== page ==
Careful Cargo: What it Takes to Transport Dangerous Goods

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You may be a seasoned vet or a rookie on the open road, but either way you’ll want to take especially proper care while transporting dangerous goods – particularly if that cargo is radioactive.

Although you’ve most likely heard this before, brushing up on what it takes to safely transport hazardous or temperamental materials can save an accident from becoming a disaster. Staying keen to proper transportation techniques not only keeps your company from failing inspections, but also makes for a safer roadway experience for you and fellow drivers.

While your route is confined to the continental United States, your cargo may not be. Considering the diversity of international products, their regulations, and means of transportation, your load may not be the first or last stop.

With that in mind, the last few decades have seen a reasonably good uniformity in international trade and multi-modal transport, provided that jurisdictions follow the guidance set forth by the United Nations.

There are 9 broad classifications of “dangerous goods,” each with their own procedures and risks:

1. Explosives
2. Gases
3. Flammable Liquids
4. Flammable Solids
5. Oxidizing Substances
6. Toxic and infections substances
7. Radioactive material
8. Corrosives
9. Miscellaneous dangerous goods

Headlines and Warheads

Recently, Arkansas 549 was temporarily closed from the public for mysterious nighttime training exercises with heavily armed vehicles.

It has since been revealed that these closings allowed The Office of Secure Transportation within the U.S. Department of Energy to practice moving nuclear arms and warhead components in a “realistic environment.”

Even though no actually nuclear material was used in these drills, it goes to show how important it is to test the methods of transporting dangerous goods of all shapes, sizes, and levels of classification.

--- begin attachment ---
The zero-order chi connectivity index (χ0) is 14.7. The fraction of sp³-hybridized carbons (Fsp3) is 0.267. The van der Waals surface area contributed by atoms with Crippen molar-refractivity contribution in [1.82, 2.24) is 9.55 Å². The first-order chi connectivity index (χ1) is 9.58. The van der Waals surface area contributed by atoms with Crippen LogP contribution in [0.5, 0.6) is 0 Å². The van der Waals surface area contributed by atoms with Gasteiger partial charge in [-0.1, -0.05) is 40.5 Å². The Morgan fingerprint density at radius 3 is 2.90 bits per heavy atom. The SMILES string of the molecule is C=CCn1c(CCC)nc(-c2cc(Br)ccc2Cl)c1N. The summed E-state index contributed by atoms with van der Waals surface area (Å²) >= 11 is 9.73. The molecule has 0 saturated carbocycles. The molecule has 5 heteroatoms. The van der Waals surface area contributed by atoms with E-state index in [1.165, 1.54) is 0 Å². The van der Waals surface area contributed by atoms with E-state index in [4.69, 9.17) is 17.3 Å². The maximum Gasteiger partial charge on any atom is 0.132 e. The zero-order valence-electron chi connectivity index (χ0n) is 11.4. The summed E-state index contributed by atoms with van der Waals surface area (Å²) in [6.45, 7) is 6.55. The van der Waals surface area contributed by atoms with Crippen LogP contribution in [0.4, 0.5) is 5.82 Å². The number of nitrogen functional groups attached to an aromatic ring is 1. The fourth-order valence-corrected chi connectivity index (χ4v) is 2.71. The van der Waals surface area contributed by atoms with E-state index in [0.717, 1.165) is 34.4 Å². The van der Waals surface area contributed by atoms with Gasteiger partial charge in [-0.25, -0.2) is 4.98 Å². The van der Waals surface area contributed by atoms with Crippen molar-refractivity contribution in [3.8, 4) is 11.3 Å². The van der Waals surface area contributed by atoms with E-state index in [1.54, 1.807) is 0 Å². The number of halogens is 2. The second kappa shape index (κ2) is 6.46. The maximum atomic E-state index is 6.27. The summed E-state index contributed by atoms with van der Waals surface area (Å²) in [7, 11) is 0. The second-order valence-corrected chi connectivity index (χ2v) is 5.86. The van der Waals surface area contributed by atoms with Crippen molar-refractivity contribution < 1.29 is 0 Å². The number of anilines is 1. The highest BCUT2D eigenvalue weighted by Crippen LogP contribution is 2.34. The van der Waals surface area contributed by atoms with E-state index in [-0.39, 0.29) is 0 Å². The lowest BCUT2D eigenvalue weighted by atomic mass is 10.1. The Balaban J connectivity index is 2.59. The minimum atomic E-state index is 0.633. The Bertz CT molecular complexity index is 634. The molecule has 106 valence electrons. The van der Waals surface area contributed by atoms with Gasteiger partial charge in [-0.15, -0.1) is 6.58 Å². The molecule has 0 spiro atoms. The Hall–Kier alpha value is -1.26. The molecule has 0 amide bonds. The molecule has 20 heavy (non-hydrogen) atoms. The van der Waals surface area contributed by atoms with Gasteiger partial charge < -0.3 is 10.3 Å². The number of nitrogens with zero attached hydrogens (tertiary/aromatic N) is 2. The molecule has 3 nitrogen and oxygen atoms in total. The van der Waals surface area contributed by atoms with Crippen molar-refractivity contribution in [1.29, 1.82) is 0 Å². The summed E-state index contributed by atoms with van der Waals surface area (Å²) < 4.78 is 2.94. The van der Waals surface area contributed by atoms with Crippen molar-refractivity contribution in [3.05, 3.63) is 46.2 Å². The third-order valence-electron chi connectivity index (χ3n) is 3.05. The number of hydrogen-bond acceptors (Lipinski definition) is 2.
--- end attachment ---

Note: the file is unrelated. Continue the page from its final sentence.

Caustic Precautions

In order to transport dangerous goods yourself, you’ll have to secure a Hazardous Materials Safety Permit (HMSP) as required by the Federal Motor Carrier Safety Administration (FMCSA). This will cover more than 25 kg of explosives, over 460 L of “material poisonous by inhalation,” as well as bulk shipments of various gases.

If you work for the Federal Government, a state agency, or you’re a HAZMAT employee these requirements are likely excepted. If found to violate any of the regulations set forth by the FMCSA, criminal fines can cost individuals $250,000 per violation, so keeping up to code on a dangerous goods job is of dire importance.

It was found that a majority of dangerous goods incidents arose from the improper labeling, packaging, or handling of materials. In the case that you are involved in an accident while transporting these goods, reviewing what procedures to follow can save lives.


A few main things to remember during transport involving dangerous goods include:

– Don’t use prohibited routes
– Have a plan to remove the goods in case of a vehicle breakdown
– All incidents of spillage or uncontained goods must be reported to the State or Territory Regulator
– A written report must be provided within 21 days of the event
– After every unloading, the type and quantity of the remaining goods must be continually updated
– Never unload without a site receiving person present
– Always ensure you are equipped with spill kits, PPE and fire equipment during unloading

Even if you won’t be transporting nuclear warheads – though it’s not impossibility – you’ll want to be aware of what it takes to transport dangerous goods across the country. Staying up-to-date on all certifications can make life a little less volatile!

Author: Hit The Road Jack

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